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Weis, S, Kudchodkar, BJ, Clearfield, MB & Lacko, AG 1992, 'The efficacy of gemfibrozil therapy for raising high density lipoprotein levels', Artery, vol. 19, no. 6, pp. 353-367.

The efficacy of gemfibrozil therapy for raising high density lipoprotein levels. / Weis, Stephen; Kudchodkar, B. J.; Clearfield, M. B.; Lacko, Andras G.

In: Artery, Vol. 19, No. 6, 01.01.1992, p. 353-367.

Research output: Contribution to journalArticle

TY - JOUR

T1 - The efficacy of gemfibrozil therapy for raising high density lipoprotein levels

AU - Weis, Stephen

AU - Kudchodkar, B. J.

AU - Clearfield, M. B.

AU - Lacko, Andras G.

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Y1 - 1992/1/1

N2 - Thirty subjects, 5 normotriglyceridemic (NTG) with low HDL cholesterol (HDL-C < 35 mg/dl) and 25 hypertriglyceridemic (HTG) with low and high HDL-C (HDL-C > 35 mg/dl) were selected for this study. They were treated with gemfibrozil (600 mg BID) for 12 weeks. In both groups, gemfibrozil significantly reduced serum TG levels (p < 0.005), yet HDL-C increased significantly only in HTG patients (p < 0.005). The changes in HDL-C levels were highly variable (-40 to 50%) and appeared to be dependent on the levels of serum TG achieved during treatment. Based on post-treatment serum TG, the HTG patients were divided into 2 groups. Group 1 with serum TG of <100 mg/dL and Group 2 with serum TG levels >100 mg/dl. Significant post treatment increases in HDL-C were seen only in Group 1 (p < 0.005). The two groups had similar pretreatment serum TG and HDL-C levels but the LDL-C was significantly higher in Group 1 (p <0.025). Pretreatment serum LDL-C also correlated positively with the increases in HDL-C during treatment (r=0.51, p <0.01, n=25). Consequently, the patients were divided into three groups based on their initial serum LDL-C levels (Group 1: LDL-C < 130 mg/dl, Group 2: LDL-C, 130-159 mg/dl and Group 3: LDL-C>160 mg/dl). The HDL-C levels increased significantly upon treatment only in Group 3. Pretreatment levels of serum TG and HDL-C were not significantly different among the three groups. Initial body weight (r = -0.43 p <0.025, n=30) and percent change in body weight during treatment (r=-0.47, p < 0.025, n=30) correlated negatively with the percent reduction in serum TG. The change in body weight also showed significant negative correlation with the changes in HDL cholesterol (r=- 0.48, p<0.25, n=30). We conclude that gemfibrozil is most effective in reducing serum triglycerides, LDL-C and increasing serum HDL-cholesterol in HTG patients who also have comparatively high initial LDL cholesterol levels (Fredrickson's type IIb phenotype). For effective improvement of HDL- cholesterol in most HTG patients, serum TG levels need to be lowered below 100 mg/dl. Furthermore, the benefit of gemfibrozil therapy may be significantly enhanced by weight loss during treatment.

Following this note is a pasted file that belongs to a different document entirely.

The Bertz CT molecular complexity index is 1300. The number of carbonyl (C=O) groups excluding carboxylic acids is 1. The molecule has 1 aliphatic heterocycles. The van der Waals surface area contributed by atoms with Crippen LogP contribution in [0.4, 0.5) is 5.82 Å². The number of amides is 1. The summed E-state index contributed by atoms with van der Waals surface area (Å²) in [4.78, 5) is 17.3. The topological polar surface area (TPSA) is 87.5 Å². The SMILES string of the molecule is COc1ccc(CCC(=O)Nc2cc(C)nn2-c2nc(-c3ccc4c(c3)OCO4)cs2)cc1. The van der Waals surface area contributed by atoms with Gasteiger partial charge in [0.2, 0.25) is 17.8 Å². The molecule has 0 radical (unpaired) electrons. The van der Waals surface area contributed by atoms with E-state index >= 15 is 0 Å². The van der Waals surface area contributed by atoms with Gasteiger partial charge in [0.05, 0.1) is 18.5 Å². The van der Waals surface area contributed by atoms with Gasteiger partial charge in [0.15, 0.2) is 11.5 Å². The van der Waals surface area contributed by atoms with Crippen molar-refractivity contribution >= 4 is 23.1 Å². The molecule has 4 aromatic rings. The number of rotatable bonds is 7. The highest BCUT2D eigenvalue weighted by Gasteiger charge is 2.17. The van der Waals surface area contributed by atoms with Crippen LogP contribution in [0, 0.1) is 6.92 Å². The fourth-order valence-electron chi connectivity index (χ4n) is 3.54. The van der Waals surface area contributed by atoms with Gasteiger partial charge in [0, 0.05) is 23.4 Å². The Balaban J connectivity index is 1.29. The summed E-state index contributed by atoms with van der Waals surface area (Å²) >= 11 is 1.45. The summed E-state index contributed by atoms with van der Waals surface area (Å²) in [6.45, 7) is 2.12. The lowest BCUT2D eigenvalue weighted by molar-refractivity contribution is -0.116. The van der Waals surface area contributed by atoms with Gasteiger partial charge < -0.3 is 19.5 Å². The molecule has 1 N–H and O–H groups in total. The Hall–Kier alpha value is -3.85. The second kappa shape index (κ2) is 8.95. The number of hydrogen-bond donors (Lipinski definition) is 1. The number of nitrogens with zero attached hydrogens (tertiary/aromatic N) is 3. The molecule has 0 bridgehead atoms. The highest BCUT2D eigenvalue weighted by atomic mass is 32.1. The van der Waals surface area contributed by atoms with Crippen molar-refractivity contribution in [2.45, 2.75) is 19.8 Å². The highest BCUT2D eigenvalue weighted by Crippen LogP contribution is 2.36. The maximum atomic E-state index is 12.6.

AB - Thirty subjects, 5 normotriglyceridemic (NTG) with low HDL cholesterol (HDL-C < 35 mg/dl) and 25 hypertriglyceridemic (HTG) with low and high HDL-C (HDL-C > 35 mg/dl) were selected for this study. They were treated with gemfibrozil (600 mg BID) for 12 weeks. In both groups, gemfibrozil significantly reduced serum TG levels (p < 0.005), yet HDL-C increased significantly only in HTG patients (p < 0.005). The changes in HDL-C levels were highly variable (-40 to 50%) and appeared to be dependent on the levels of serum TG achieved during treatment. Based on post-treatment serum TG, the HTG patients were divided into 2 groups. Group 1 with serum TG of <100 mg/dL and Group 2 with serum TG levels >100 mg/dl. Significant post treatment increases in HDL-C were seen only in Group 1 (p < 0.005). The two groups had similar pretreatment serum TG and HDL-C levels but the LDL-C was significantly higher in Group 1 (p <0.025). Pretreatment serum LDL-C also correlated positively with the increases in HDL-C during treatment (r=0.51, p <0.01, n=25). Consequently, the patients were divided into three groups based on their initial serum LDL-C levels (Group 1: LDL-C < 130 mg/dl, Group 2: LDL-C, 130-159 mg/dl and Group 3: LDL-C>160 mg/dl). The HDL-C levels increased significantly upon treatment only in Group 3. Pretreatment levels of serum TG and HDL-C were not significantly different among the three groups. Initial body weight (r = -0.43 p <0.025, n=30) and percent change in body weight during treatment (r=-0.47, p < 0.025, n=30) correlated negatively with the percent reduction in serum TG. The change in body weight also showed significant negative correlation with the changes in HDL cholesterol (r=- 0.48, p<0.25, n=30). We conclude that gemfibrozil is most effective in reducing serum triglycerides, LDL-C and increasing serum HDL-cholesterol in HTG patients who also have comparatively high initial LDL cholesterol levels (Fredrickson's type IIb phenotype). For effective improvement of HDL- cholesterol in most HTG patients, serum TG levels need to be lowered below 100 mg/dl. Furthermore, the benefit of gemfibrozil therapy may be significantly enhanced by weight loss during treatment.